Law firm associates who accept employer offers to work remotely during the pandemic are increasingly doing so with trepidation, as they worry they’re hurting relationships with bosses—and their careers.
Firm partners, subtly or not so subtly, are pressuring associates to work in-person even as office policies technically welcome them to continue working from home, current and former associates told Bloomberg Law.
“I spoke to an associate who told me that she’s otherwise happy at her job, but her main reason for seeking a new role is that she is being basically bullied into going in four days a week,” said Kate Reder Sheikh, a managing director for recruiting firm Major Lindsey & Africa. “She’s not comfortable with it.”
Law firms have outwardly stayed the course with flexible work arrangements as the Covid-19 delta variant surges and they seek to attract workers. But the increasing regular presence of partners in the office is sending a different message to associates who prefer working at home.
“The most wonderfully-constructed policy means naught if a partner for whom an associate works makes clear, by words or actions, that any remote work is disfavored,” said Jonathan Segal, a partner at Duane Morris who advises other firms on workplace issues.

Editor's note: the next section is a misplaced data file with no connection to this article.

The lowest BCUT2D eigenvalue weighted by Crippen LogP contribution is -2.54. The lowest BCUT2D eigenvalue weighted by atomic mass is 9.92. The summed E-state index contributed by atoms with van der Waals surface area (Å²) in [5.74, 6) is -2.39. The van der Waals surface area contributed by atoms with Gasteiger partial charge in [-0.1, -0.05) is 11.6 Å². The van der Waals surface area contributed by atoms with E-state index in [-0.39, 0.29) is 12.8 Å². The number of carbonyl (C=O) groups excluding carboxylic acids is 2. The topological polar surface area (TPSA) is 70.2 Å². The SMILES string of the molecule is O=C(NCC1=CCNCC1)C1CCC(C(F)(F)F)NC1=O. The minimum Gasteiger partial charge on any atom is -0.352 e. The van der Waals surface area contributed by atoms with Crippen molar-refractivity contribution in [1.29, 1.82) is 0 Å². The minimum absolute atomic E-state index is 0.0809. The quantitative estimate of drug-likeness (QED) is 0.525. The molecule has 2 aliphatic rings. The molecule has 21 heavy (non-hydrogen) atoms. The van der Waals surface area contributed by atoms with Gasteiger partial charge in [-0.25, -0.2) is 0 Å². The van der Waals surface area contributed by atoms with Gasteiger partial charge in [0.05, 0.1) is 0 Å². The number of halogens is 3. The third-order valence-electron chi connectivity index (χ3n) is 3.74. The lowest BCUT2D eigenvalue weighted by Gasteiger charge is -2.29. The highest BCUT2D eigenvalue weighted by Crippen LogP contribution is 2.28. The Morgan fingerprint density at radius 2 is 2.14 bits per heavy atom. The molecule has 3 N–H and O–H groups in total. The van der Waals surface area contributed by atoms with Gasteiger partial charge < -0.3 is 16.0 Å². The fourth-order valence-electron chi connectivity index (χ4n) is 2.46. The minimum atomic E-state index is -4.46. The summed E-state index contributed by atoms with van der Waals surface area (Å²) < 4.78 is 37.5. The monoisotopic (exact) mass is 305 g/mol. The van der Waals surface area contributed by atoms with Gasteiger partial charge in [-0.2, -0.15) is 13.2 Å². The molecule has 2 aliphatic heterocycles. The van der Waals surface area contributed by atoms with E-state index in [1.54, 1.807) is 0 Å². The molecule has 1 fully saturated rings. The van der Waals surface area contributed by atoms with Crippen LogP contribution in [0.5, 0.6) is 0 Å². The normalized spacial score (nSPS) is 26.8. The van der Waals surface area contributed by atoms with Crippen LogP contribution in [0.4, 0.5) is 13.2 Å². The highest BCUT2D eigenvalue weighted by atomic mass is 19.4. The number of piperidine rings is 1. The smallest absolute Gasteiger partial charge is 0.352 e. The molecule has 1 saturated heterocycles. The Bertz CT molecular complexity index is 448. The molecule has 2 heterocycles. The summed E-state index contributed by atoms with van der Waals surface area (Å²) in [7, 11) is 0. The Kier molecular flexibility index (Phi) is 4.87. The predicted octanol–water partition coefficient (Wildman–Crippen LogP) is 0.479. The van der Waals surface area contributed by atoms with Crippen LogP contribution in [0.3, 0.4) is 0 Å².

A former Big Law associate who now works in-house in for a company in Canada said he viewed flexible work policies as something that was there for “show.”
“Most of the lawyers are back at the office, and the ones that aren’t are branded as people that are not as committed to the firm,” the attorney said, adding that associates who don’t work in-person alongside the firm’s partners could hurt their careers.
“There are a lot of unspoken expectations on the part of some partners that associates should come in and will be ‘docked’ in terms of work assignments, et cetera, if they don’t,” said Stephanie Ruiter, director at legal recruiting firm Lateral Link.
Most Big Law firms have been postponing their official return-to-office requirements while keeping their physical space available on an optional basis.